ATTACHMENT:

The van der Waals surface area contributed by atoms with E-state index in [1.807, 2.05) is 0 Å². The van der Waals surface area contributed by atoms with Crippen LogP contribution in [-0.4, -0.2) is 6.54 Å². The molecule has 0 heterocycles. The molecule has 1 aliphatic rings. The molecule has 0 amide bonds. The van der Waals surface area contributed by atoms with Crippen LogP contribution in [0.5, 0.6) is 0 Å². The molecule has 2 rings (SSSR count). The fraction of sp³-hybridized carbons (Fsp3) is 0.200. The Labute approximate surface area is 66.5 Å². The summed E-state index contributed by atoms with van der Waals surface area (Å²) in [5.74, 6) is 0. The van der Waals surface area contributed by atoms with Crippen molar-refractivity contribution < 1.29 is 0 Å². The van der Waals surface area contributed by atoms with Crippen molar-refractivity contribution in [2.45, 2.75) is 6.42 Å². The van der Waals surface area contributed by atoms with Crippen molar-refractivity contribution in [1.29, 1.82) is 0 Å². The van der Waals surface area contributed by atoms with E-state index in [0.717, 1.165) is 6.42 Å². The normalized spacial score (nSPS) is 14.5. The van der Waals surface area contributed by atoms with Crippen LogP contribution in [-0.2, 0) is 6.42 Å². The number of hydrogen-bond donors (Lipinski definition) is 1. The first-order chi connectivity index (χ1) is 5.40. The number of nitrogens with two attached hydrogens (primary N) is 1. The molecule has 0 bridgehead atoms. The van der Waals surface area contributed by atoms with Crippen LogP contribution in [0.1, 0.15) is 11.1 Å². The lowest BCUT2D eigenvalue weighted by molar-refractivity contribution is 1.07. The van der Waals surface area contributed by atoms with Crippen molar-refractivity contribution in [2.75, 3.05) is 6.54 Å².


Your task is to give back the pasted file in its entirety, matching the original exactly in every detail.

The van der Waals surface area contributed by atoms with E-state index in [1.807, 2.05) is 0 Å². The van der Waals surface area contributed by atoms with Crippen LogP contribution in [-0.4, -0.2) is 6.54 Å². The molecule has 0 heterocycles. The molecule has 1 aliphatic rings. The molecule has 0 amide bonds. The van der Waals surface area contributed by atoms with Crippen LogP contribution in [0.5, 0.6) is 0 Å². The molecule has 2 rings (SSSR count). The fraction of sp³-hybridized carbons (Fsp3) is 0.200. The Labute approximate surface area is 66.5 Å². The summed E-state index contributed by atoms with van der Waals surface area (Å²) in [5.74, 6) is 0. The van der Waals surface area contributed by atoms with Crippen molar-refractivity contribution < 1.29 is 0 Å². The van der Waals surface area contributed by atoms with Crippen molar-refractivity contribution in [2.45, 2.75) is 6.42 Å². The van der Waals surface area contributed by atoms with Crippen molar-refractivity contribution in [1.29, 1.82) is 0 Å². The van der Waals surface area contributed by atoms with E-state index in [0.717, 1.165) is 6.42 Å². The normalized spacial score (nSPS) is 14.5. The van der Waals surface area contributed by atoms with Crippen LogP contribution in [-0.2, 0) is 6.42 Å². The number of hydrogen-bond donors (Lipinski definition) is 1. The first-order chi connectivity index (χ1) is 5.40. The number of nitrogens with two attached hydrogens (primary N) is 1. The molecule has 0 bridgehead atoms. The van der Waals surface area contributed by atoms with Crippen LogP contribution in [0.1, 0.15) is 11.1 Å². The lowest BCUT2D eigenvalue weighted by molar-refractivity contribution is 1.07. The van der Waals surface area contributed by atoms with Crippen molar-refractivity contribution in [2.75, 3.05) is 6.54 Å².